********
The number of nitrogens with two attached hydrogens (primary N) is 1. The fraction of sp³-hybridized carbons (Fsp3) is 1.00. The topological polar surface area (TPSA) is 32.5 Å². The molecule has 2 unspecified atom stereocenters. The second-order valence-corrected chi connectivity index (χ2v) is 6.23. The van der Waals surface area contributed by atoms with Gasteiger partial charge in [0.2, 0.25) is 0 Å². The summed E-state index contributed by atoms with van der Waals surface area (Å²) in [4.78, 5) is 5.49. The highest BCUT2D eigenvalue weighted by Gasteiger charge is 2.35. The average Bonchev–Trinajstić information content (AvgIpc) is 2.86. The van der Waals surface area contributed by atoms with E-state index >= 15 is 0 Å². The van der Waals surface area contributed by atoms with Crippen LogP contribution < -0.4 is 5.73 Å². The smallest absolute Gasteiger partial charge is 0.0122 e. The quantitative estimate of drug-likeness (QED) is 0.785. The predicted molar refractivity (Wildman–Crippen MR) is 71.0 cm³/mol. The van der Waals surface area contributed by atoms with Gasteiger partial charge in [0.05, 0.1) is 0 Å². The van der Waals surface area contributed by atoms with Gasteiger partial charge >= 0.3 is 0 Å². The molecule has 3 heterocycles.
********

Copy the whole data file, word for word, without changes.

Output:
The number of nitrogens with two attached hydrogens (primary N) is 1. The fraction of sp³-hybridized carbons (Fsp3) is 1.00. The topological polar surface area (TPSA) is 32.5 Å². The molecule has 2 unspecified atom stereocenters. The second-order valence-corrected chi connectivity index (χ2v) is 6.23. The van der Waals surface area contributed by atoms with Gasteiger partial charge in [0.2, 0.25) is 0 Å². The summed E-state index contributed by atoms with van der Waals surface area (Å²) in [4.78, 5) is 5.49. The highest BCUT2D eigenvalue weighted by Gasteiger charge is 2.35. The average Bonchev–Trinajstić information content (AvgIpc) is 2.86. The van der Waals surface area contributed by atoms with E-state index >= 15 is 0 Å². The van der Waals surface area contributed by atoms with Crippen LogP contribution < -0.4 is 5.73 Å². The smallest absolute Gasteiger partial charge is 0.0122 e. The quantitative estimate of drug-likeness (QED) is 0.785. The predicted molar refractivity (Wildman–Crippen MR) is 71.0 cm³/mol. The van der Waals surface area contributed by atoms with Gasteiger partial charge in [0.05, 0.1) is 0 Å². The van der Waals surface area contributed by atoms with Gasteiger partial charge >= 0.3 is 0 Å². The molecule has 3 heterocycles.